Melanie Johnson, a registered dietitian at Baptist HealthwoRx Fitness & Wellness Center, recently wrote this column about the connection between Alzheimer’s disease and diet. The column is reprinted with permission from The Herald-Leader.

Research in the past few years has found that following a Mediterranean diet may delay the onset of Alzheimer’s disease, but now a hybrid diet has been shown to lower the risk of Alzheimer’s by as much as 53 percent in participants who adhered to the diet rigorously, and by about 35 percent in those who followed it moderately well.

The MIND diet focuses on components of the Mediterranean and the DASH (Dietary Approaches to Stop Hypertension) diets. The diet was developed by Martha Clare Morris, PhD, a nutritional epidemiologist at Rush University Medical Center in Chicago. The research was published online on March 19 in the journal Alzheimer’s & Dementia: The Journal of the Alzheimer’s Association.

One big advantage of the MIND diet is that it may be easier to follow for the long term. The diet focuses on adding foods from the “brain-healthy” groups and limiting foods from the five “unhealthy” groups.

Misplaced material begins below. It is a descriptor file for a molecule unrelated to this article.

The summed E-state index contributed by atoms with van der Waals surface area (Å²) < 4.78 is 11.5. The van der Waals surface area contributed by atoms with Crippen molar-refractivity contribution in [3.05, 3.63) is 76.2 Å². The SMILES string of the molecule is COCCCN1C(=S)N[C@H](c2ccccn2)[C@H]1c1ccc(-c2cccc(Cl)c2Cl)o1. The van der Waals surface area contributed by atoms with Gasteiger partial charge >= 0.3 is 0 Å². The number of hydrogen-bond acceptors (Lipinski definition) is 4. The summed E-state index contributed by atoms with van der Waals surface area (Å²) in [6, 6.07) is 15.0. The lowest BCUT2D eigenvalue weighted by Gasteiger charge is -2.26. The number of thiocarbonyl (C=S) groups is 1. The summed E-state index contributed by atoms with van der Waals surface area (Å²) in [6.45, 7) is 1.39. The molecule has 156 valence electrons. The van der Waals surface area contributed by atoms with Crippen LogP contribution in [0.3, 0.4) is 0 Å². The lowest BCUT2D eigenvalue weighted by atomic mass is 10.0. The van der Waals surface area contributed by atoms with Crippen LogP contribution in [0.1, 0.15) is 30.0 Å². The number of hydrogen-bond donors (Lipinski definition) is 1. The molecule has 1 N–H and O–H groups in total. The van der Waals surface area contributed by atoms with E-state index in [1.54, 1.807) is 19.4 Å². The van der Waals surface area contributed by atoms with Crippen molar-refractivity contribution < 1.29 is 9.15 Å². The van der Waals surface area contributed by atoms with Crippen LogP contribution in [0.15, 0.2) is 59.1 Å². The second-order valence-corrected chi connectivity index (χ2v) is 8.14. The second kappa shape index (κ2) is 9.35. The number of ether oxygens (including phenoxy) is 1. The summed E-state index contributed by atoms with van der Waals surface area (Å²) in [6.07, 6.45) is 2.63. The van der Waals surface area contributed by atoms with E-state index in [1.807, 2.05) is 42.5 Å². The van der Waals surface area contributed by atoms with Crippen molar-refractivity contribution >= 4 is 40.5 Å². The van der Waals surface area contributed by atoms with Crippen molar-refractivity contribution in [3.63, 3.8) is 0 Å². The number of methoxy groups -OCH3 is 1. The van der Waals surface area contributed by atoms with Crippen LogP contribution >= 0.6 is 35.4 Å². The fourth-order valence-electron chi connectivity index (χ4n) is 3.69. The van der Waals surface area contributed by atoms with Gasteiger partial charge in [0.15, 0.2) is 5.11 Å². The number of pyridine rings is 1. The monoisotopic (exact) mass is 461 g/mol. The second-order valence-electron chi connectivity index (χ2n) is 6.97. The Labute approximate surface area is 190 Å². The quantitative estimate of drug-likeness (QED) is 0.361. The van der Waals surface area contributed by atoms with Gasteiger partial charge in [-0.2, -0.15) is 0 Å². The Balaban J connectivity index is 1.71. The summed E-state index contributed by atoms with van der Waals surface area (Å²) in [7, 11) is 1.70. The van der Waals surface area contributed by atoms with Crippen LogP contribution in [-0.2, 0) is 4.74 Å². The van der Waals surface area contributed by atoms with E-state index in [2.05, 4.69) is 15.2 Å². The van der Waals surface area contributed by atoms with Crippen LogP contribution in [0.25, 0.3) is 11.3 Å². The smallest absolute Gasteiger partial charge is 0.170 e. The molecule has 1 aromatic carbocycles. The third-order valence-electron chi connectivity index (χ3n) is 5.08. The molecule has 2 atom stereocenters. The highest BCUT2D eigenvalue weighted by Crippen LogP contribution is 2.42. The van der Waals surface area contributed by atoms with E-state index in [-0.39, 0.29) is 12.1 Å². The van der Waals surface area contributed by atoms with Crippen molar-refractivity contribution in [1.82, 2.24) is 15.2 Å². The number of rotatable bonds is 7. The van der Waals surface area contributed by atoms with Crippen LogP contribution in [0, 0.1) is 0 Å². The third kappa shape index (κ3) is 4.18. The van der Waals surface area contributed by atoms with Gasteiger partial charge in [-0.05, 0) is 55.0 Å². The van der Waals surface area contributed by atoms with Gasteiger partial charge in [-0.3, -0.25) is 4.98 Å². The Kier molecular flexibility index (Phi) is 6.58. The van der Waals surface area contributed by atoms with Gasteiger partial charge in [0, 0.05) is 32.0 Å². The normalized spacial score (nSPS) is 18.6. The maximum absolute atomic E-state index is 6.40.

From the 10 healthy groups you eat:

  • Green leafy vegetables (like spinach and salad greens) – at least six servings a week
  • Other vegetables – at least once a day
  • Nuts – five servings a week
  • Berries – two or more servings a week
  • Beans – at least three servings a week
  • Whole grains – three or more servings a day
  • Fish – once a week
  • Poultry – two times a week
  • Olive oil – use it as your main cooking oil
  • Wine – one glass a day (Note: If you do not consume alcohol it is not recommended that you start drinking. As with any recommendation, it is advisable to check with your physician.)

Food to avoid:

  • Red meat – less than four servings a week
  • Butter and margarine – less than a tablespoon daily
  • Cheese – less than one serving a week
  • Pastries and sweets – less than five servings a week
  • Fried or fast food – less than one serving a week

Those diagnosed with mild cognitive impairment or mild dementia can learn more about this diet as well as how to take control of their health in Brainworks, a free series of programs, each Wednesday in May. Provided by Baptist Health Medical Group Neurology and Baptist HealthwoRx Fitness & Wellness Center, the programs will be from 1-2:30 p.m. at HealthwoRx, located in Lexington Green. To register or find out more, call 859-260-4354.

As with any healthy lifestyle, you get the most benefit the longer you practice it. Stop worrying about getting Alzheimer’s in the future, and start eating to prevent it today.